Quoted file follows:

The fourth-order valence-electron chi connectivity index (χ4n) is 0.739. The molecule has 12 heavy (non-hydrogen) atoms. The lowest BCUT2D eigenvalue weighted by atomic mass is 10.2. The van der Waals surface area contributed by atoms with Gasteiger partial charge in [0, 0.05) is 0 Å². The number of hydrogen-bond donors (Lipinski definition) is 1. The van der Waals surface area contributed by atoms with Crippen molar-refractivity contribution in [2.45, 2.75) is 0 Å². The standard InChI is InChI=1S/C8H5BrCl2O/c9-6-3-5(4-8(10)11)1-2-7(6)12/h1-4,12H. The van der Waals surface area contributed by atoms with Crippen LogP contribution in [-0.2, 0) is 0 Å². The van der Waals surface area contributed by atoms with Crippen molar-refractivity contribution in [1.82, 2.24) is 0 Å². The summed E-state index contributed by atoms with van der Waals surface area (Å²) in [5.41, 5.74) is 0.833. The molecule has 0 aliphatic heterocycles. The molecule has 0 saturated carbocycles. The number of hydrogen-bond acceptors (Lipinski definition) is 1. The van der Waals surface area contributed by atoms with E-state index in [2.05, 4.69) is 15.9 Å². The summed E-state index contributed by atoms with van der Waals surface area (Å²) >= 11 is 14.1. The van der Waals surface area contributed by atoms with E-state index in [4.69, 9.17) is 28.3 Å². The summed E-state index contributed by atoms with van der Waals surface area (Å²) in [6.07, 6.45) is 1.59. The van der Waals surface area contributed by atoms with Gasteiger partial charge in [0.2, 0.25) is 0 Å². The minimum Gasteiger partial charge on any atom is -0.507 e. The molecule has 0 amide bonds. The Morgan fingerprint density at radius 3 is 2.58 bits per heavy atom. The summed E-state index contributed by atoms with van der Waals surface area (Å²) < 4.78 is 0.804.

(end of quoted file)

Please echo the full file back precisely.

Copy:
The fourth-order valence-electron chi connectivity index (χ4n) is 0.739. The molecule has 12 heavy (non-hydrogen) atoms. The lowest BCUT2D eigenvalue weighted by atomic mass is 10.2. The van der Waals surface area contributed by atoms with Gasteiger partial charge in [0, 0.05) is 0 Å². The number of hydrogen-bond donors (Lipinski definition) is 1. The van der Waals surface area contributed by atoms with Crippen molar-refractivity contribution in [2.45, 2.75) is 0 Å². The standard InChI is InChI=1S/C8H5BrCl2O/c9-6-3-5(4-8(10)11)1-2-7(6)12/h1-4,12H. The van der Waals surface area contributed by atoms with Crippen LogP contribution in [-0.2, 0) is 0 Å². The van der Waals surface area contributed by atoms with Crippen molar-refractivity contribution in [1.82, 2.24) is 0 Å². The summed E-state index contributed by atoms with van der Waals surface area (Å²) in [5.41, 5.74) is 0.833. The molecule has 0 aliphatic heterocycles. The molecule has 0 saturated carbocycles. The number of hydrogen-bond acceptors (Lipinski definition) is 1. The van der Waals surface area contributed by atoms with E-state index in [2.05, 4.69) is 15.9 Å². The summed E-state index contributed by atoms with van der Waals surface area (Å²) >= 11 is 14.1. The van der Waals surface area contributed by atoms with E-state index in [4.69, 9.17) is 28.3 Å². The summed E-state index contributed by atoms with van der Waals surface area (Å²) in [6.07, 6.45) is 1.59. The van der Waals surface area contributed by atoms with Gasteiger partial charge in [0.2, 0.25) is 0 Å². The minimum Gasteiger partial charge on any atom is -0.507 e. The molecule has 0 amide bonds. The Morgan fingerprint density at radius 3 is 2.58 bits per heavy atom. The summed E-state index contributed by atoms with van der Waals surface area (Å²) < 4.78 is 0.804.